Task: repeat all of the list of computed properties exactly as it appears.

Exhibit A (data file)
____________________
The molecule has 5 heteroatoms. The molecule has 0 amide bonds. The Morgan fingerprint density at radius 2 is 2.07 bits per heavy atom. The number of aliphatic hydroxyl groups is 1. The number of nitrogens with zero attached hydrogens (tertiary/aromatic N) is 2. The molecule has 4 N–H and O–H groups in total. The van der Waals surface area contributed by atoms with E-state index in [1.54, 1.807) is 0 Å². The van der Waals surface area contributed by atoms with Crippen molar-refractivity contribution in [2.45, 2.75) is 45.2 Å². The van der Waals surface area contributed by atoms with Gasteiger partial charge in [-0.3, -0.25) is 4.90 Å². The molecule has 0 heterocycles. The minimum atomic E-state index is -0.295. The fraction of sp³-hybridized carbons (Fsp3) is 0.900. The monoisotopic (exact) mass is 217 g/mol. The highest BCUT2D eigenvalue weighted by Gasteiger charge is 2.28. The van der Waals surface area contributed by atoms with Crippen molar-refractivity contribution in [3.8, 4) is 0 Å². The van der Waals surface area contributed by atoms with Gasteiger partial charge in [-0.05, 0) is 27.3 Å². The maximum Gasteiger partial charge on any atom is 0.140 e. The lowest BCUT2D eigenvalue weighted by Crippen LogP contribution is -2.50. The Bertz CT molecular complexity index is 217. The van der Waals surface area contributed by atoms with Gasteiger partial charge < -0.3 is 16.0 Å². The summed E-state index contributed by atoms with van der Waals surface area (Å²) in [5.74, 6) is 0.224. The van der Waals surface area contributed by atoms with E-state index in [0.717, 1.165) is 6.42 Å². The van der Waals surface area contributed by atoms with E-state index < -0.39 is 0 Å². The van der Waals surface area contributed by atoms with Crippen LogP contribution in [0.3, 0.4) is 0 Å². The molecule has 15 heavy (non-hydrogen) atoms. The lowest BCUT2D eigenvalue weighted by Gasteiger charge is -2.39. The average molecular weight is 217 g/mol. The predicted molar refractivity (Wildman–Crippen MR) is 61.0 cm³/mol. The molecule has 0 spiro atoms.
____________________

The molecule has 5 heteroatoms. The molecule has 0 amide bonds. The Morgan fingerprint density at radius 2 is 2.07 bits per heavy atom. The number of aliphatic hydroxyl groups is 1. The number of nitrogens with zero attached hydrogens (tertiary/aromatic N) is 2. The molecule has 4 N–H and O–H groups in total. The van der Waals surface area contributed by atoms with E-state index in [1.54, 1.807) is 0 Å². The van der Waals surface area contributed by atoms with Crippen molar-refractivity contribution in [2.45, 2.75) is 45.2 Å². The van der Waals surface area contributed by atoms with Gasteiger partial charge in [-0.3, -0.25) is 4.90 Å². The molecule has 0 heterocycles. The minimum atomic E-state index is -0.295. The fraction of sp³-hybridized carbons (Fsp3) is 0.900. The monoisotopic (exact) mass is 217 g/mol. The highest BCUT2D eigenvalue weighted by Gasteiger charge is 2.28. The van der Waals surface area contributed by atoms with Crippen molar-refractivity contribution in [3.8, 4) is 0 Å². The van der Waals surface area contributed by atoms with Gasteiger partial charge in [-0.05, 0) is 27.3 Å². The maximum Gasteiger partial charge on any atom is 0.140 e. The lowest BCUT2D eigenvalue weighted by Crippen LogP contribution is -2.50. The Bertz CT molecular complexity index is 217. The van der Waals surface area contributed by atoms with Gasteiger partial charge < -0.3 is 16.0 Å². The summed E-state index contributed by atoms with van der Waals surface area (Å²) in [5.74, 6) is 0.224. The van der Waals surface area contributed by atoms with E-state index in [0.717, 1.165) is 6.42 Å². The van der Waals surface area contributed by atoms with E-state index < -0.39 is 0 Å². The van der Waals surface area contributed by atoms with Crippen LogP contribution in [0.3, 0.4) is 0 Å². The molecule has 15 heavy (non-hydrogen) atoms. The lowest BCUT2D eigenvalue weighted by Gasteiger charge is -2.39. The average molecular weight is 217 g/mol. The predicted molar refractivity (Wildman–Crippen MR) is 61.0 cm³/mol. The molecule has 0 spiro atoms.